Every few seconds, I scan for traffic, then glance over my shoulders, left-right. Both red and black homebuilts dangle in the hazy skies. It's an amazing feeling, having a pair of formation mates. Makes me long for a sky full of Fokkers, or a line of Panzerkampfwagen IVs breasting the embankment along I-5.
One curious points strikes home: Chris isn't flying as tight as he normally does. A couple of sets of glances tells the story: He's not just flying formation on me...he's matching Don's position so the formation looks good from the ground.
We just bomb along, heading for Arlington. As we near, I call on 122.75, "We'd better switch frequencies." I toggle my Narco to 122.7. Lots of traffic. I wait for a break and call, "Arlington Traffic, Fly Baby 848, flight of three, five miles out, inbound for the 45 for Three-Four at Arlington."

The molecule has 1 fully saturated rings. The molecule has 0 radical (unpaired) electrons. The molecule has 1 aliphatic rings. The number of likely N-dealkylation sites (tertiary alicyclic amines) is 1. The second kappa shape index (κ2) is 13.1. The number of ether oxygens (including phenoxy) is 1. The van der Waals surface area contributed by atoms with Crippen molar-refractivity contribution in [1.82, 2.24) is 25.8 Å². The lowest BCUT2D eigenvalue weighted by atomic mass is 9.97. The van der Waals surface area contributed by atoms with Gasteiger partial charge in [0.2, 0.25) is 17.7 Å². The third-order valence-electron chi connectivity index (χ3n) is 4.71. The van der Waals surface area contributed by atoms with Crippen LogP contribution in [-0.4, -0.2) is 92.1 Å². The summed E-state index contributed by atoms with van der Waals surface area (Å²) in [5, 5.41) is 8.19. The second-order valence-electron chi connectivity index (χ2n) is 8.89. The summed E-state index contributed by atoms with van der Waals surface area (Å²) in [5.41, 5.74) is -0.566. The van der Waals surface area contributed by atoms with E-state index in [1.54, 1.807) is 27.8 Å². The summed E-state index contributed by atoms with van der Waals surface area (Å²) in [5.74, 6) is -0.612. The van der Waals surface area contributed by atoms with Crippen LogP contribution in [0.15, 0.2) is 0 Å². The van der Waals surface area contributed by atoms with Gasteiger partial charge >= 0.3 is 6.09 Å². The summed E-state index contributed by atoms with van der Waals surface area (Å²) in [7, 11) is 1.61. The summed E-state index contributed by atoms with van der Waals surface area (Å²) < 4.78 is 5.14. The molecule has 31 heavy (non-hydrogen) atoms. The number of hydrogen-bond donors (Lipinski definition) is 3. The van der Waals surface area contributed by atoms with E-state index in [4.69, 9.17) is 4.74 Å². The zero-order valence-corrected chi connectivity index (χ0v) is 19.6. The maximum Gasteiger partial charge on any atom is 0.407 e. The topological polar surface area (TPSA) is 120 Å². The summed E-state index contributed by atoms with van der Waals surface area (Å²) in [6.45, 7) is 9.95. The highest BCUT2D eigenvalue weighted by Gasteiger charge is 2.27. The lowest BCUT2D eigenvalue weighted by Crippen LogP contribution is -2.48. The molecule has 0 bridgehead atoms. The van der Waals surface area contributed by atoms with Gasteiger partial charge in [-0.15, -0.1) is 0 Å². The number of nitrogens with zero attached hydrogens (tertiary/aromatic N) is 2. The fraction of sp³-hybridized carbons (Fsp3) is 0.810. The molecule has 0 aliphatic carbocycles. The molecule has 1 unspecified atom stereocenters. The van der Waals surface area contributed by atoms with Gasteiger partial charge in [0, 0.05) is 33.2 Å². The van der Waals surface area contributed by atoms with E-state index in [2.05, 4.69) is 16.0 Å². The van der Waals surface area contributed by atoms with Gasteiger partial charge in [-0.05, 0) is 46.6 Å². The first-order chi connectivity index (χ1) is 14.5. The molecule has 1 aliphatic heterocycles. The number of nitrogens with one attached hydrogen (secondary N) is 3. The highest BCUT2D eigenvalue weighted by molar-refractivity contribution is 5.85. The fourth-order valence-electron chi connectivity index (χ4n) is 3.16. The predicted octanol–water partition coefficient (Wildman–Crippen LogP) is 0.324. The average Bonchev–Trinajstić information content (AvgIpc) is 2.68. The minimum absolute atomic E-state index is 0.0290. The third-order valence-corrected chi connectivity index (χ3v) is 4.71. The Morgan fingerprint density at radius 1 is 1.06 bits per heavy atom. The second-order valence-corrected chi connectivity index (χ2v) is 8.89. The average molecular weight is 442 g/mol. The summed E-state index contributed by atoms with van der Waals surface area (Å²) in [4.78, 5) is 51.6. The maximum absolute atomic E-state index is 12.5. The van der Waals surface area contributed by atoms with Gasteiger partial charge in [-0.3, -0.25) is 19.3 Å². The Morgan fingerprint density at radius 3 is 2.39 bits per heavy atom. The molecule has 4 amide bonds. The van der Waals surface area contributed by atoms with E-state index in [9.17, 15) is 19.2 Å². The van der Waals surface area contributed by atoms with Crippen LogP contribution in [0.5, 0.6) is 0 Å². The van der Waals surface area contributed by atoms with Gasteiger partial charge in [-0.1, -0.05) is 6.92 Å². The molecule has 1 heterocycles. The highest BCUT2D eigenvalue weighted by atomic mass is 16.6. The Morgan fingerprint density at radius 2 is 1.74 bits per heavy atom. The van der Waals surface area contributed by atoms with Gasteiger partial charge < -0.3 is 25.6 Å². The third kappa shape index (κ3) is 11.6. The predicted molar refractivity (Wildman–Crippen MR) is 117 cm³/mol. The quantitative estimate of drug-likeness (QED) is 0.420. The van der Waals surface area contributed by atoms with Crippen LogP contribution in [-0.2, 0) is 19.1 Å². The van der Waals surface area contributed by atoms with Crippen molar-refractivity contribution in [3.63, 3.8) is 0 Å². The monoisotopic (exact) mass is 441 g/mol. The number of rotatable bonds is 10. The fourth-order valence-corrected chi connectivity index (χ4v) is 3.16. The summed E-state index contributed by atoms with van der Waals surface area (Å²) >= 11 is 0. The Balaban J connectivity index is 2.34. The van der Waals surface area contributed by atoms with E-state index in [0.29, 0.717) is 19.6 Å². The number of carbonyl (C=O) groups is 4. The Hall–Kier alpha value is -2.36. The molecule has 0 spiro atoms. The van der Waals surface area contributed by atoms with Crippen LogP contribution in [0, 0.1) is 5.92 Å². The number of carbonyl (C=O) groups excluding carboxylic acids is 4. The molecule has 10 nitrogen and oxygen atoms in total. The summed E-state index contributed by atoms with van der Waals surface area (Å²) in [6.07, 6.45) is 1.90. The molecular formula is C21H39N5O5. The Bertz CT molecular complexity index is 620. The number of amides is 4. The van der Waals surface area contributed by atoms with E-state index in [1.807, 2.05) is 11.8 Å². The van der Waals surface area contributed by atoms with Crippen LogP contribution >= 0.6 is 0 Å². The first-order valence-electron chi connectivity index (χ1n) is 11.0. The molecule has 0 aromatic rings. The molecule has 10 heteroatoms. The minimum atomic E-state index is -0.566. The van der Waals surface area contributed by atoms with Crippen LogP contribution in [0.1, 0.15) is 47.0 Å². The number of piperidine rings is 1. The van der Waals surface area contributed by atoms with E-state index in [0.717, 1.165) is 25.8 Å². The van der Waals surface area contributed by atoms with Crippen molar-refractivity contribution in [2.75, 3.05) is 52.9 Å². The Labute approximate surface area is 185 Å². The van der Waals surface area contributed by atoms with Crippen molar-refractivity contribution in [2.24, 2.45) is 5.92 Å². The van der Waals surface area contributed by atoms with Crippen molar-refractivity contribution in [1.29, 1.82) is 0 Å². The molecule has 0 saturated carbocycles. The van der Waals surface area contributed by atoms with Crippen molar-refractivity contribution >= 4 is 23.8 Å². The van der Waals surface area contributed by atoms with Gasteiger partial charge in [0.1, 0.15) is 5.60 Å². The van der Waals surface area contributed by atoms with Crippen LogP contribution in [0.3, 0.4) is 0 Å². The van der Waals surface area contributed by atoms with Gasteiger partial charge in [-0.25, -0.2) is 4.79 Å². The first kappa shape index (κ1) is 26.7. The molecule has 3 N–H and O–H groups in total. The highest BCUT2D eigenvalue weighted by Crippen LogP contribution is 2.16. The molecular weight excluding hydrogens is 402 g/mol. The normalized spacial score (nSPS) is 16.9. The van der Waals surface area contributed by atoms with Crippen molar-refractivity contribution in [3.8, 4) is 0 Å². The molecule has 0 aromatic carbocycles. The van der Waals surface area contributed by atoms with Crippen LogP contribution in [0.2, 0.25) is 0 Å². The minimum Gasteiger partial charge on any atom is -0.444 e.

As we get closer, I can see the white specs in the pattern. There's something ahead, turning right.
"Arlington Traffic, Bonanza XXX entering 45 for Three-Four, Arlington."
"Arlington Traffic, Fly Baby 848 is also on the 45, following the Bonanza."
"Fly Baby, this is the Bonanza. Where you at?"
"I'm at your eight o'clock. No problem, we're well clear. I'll follow you."
I enter the downwind, making my calls, hearing Chris and Don do likewise.
I get abeam of the numbers, with a Cherokee and that Bonanza on final and base, respectively.
Wait a minute...what's that moving in from the right?
"Arlington Unicom, Cessna XXX is entering the 45 to downwind."
The Cessna barges toward me, a bit higher, then turns to fly a parallel downwind a quarter-mile to my right and slightly ahead.
I punch the mike button. "Cessna on downwind at Arlington, Fly Baby 848 is slightly below you on your left side. I'll turn to get behind you."
No answer for a few moments. "Cessna XXX is going to extend his downwind to let the Fly Baby enter base."